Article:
For centuries nurses have been documenting the day to day activities and interventions of their patients. A well-crafted nurses note is a work of art, not only conveying the important information regarding their patient’s health status and response to treatment but also setting a tone and telling “the patient story.”
Electronic health record
The Ebola situation has many in the United States at panic levels. We’ve already had several patients with Ebola on U.S. soil. We’ve already already had a death caused by Ebola. The media is spreading panic and is doing a terrible job at informing the public of any real facts. Mistakes have been made in …
As technological advancements continue to transform healthcare into an information-rich industry, CDS (Clinical Decision Support) systems are leveraging the digital process to provide a seamless infrastructure and flow of information. The systems are becoming the means of better collaboration between the healthcare provider and the patients.
Network scanners are an excellent solution for busy medical facilities who have multiple staff members who need to scan documents. This enables more than one person access to the technology thus saving an organization money by reducing the need for multiple scanners. This also can help improve employee moral by allow the staff to complete their own work without having to rely on others in the organization to do all the scanning.
Many nurses, doctors, and other healthcare professionals have to use a electronic health record systems. They often face the task of documenting on patient’s medical records begrudgingly and don’t appreciate the technology they are using. They feel that this time spent documenting could better bet spent with the patients. What many of them don’t realize is that the resentment they hold for for EMR (electronic medical records) can actually cause them to spend less time with their patient’s.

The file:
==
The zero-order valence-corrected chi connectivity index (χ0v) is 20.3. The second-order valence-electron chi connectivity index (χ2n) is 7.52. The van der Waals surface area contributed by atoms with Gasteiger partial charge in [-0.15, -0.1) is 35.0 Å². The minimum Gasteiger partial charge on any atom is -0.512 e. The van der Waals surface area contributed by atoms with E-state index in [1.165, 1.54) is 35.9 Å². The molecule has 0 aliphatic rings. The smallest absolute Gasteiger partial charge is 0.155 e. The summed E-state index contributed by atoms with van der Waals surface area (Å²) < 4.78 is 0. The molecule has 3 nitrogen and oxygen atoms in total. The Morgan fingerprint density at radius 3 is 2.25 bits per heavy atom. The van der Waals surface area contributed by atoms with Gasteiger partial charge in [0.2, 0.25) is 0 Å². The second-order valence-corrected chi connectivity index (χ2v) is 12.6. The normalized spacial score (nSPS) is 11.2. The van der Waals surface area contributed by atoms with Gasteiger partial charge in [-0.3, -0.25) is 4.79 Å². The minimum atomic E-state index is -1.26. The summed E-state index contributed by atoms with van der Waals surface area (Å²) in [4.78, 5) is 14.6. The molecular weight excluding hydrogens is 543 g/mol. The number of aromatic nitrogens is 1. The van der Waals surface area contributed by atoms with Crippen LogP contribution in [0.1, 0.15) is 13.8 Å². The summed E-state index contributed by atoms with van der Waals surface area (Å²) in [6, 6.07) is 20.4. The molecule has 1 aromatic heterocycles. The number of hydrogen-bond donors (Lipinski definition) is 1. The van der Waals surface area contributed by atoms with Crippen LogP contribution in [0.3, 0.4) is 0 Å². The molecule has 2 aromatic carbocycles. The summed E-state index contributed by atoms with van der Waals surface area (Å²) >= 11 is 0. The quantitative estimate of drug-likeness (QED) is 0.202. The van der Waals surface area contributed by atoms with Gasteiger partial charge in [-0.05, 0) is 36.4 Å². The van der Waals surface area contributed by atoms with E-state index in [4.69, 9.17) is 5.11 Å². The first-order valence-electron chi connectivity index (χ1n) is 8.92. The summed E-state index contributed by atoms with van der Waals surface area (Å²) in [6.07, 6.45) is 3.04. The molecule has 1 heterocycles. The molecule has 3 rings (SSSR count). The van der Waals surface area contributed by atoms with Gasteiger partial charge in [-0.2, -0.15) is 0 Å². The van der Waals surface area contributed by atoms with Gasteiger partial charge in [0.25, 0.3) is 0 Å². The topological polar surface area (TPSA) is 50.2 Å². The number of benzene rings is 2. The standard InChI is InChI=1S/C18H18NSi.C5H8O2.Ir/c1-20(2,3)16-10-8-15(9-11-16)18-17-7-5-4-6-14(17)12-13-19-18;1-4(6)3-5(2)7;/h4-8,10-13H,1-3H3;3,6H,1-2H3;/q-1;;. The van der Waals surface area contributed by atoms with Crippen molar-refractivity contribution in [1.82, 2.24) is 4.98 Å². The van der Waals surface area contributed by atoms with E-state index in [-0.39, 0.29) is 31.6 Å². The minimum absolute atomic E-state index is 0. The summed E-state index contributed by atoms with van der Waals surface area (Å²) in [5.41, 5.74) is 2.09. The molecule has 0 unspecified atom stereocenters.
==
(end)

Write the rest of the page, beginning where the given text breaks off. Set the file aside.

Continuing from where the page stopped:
It’s important to help clinicians get the most of of an EMR and show them how it can help them better care of their patients. If healthcare professionals see the value in the system they are much more likely to be better users.
If you work in healthcare it is pretty likely that you’ve heard the term “Meaningful Use.” While many find it to be much more annoying than beneficial, I find that many people actually do not have any idea what it means.
The “Meaning Yoose Rap” does a great job of giving a general idea of what meaningful use is, what it does for patients, and how providers can benefit from implementing.
Recently I had the honor of speaking at the MEDITECH Nurse Leader and Home Health Conference. For those of you who are not already familiar, MEDITECH is a leading provider of hospital based EMRs (Electronic Medical Records). They offer a cost effective solutions to assist healthcare organizations with providing collaborative care across the continuum and meeting the requirements of ARRA and Meaningful Use.
Many people do not realize there are differences between an electronic medical record (EMR), electronic health record (EHR), and a personal health record (PHR). I myself am guilty of often using the terms EHR and EMR interchangeably. There are, however, some defining differences that set these health and medical records apart.
Hospitals and healthcare providers every start shaking in their boots when they think of social media and healthcare. They freak out about the possibility of a HIPAA violation. But the fear that is struck in many of their hearts is really unneeded. There are 18 patient identifiers that are off limits when it comes to blogging and things of the like.
The New York Times has has an article about Epic’s EMR system titled Digitizing Health Records, Before It Was Cool. Epic is only one of many large EMR vendors who produce software to manage patient medical records and other data related to the overall business and function of healthcare organizations. A few others worth mentioning are Allscripts, Meditech, Cerner, I.B.M., McKesson, Siemens and GE Healthcare. They all have their benefits and drawbacks. Most of them have similar challenges when it comes to overall function and impact on patient care. But most of them are also diligently working to correct their shortcomings.